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01 Jul 2019 | 05:58 PM UTC

Hong Kong: Police disperse protesters in Admiralty, LegCo July 2 /update 11

Hong Kong, SAR China News Alert

Police disperse protesters in Admiralty and at Legislative Council (LegCo) July 2; heightened security presence expected over coming hours

TIMEFRAME expected from 7/1/2019, 12:00 AM until 7/4/2019, 11:59 PM (Asia/Hong_Kong). COUNTRY/REGION Hong Kong

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Police have reportedly dispersed protesters and dismantled barricades along Harcourt Road in Admiralty and have cleared the Legislative Council (LegCo) building as of 01:00 (local time) on Tuesday, July 2. During the evening hours of Monday, July 1, hundreds of protesters stormed the LegCo building and vandalized the legislative chamber. Protesters reportedly occupied the LegCo for roughly three hours, defacing portraits of officials and painting slogans on walls. Some protesters pledged to remain in the legislative chamber until the resignation of Hong Kong's Chief Executive Carrie Lam; however, protesters left as riot police moved in. Health officials indicate that some 50 people were treated for various injuries received during the protests.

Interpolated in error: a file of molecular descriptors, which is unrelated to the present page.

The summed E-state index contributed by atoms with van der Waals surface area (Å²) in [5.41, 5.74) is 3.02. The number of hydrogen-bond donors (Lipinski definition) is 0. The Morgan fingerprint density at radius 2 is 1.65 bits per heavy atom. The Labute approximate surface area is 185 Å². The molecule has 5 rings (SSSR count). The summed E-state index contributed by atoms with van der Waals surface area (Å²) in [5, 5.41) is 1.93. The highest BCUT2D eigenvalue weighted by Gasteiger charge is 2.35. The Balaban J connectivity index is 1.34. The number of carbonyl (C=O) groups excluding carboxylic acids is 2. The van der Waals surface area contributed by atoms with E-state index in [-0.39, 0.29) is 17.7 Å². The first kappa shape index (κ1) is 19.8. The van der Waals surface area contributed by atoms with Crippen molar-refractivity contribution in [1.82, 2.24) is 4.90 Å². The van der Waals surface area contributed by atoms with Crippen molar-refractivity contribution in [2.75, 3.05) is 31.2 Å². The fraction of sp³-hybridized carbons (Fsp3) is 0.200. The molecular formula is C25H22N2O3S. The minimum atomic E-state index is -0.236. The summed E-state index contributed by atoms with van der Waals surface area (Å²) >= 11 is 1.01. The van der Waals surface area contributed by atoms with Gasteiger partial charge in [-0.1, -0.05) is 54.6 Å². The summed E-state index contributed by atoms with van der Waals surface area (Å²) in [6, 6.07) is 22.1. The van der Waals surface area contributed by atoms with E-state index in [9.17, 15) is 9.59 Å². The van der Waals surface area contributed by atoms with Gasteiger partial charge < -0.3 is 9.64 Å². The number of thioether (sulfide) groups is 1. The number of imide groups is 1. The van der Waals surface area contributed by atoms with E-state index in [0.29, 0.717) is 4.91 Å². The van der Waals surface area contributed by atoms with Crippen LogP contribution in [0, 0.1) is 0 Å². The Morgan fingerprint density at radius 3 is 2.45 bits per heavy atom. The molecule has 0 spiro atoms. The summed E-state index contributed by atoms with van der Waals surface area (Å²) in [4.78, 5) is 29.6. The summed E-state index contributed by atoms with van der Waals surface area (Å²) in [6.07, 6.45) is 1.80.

The clashes followed a non-violent march on Monday amid the anniversary of Hong Kong returning to Chinese control. Organizers estimate some 550,000 people participated in the demonstration.

Tensions remain high, particularly around Admiralty and Central, and the situation may escalate further with little warning. Lingering transportation disruptions are to be expected around possible additional protests in Admiralty, including road closures and crowded conditions on public transportation. Heightened security measures remain in place and police officers may forcibly disperse crowds; clashes between security personnel and protesters cannot be ruled out.


Protests and mass demonstrations of up to 2 million people have been held since June 9 in opposition to a controversial bill that would allow Hong Kong to extradite fugitives wanted in mainland China, along with Macau and Taiwan. Opponents claim the law would erode freedoms guaranteed by China in 1997 and may be used to silence dissent and criticism.


Individuals in Hong Kong are advised to monitor the situation, adhere to instructions issued by local authorities, refrain from discussing political topics in public or on social media, avoid all public demonstrations due to the risk of violence and arrest, and anticipate localized transportation and business disruptions and a heightened security presence.


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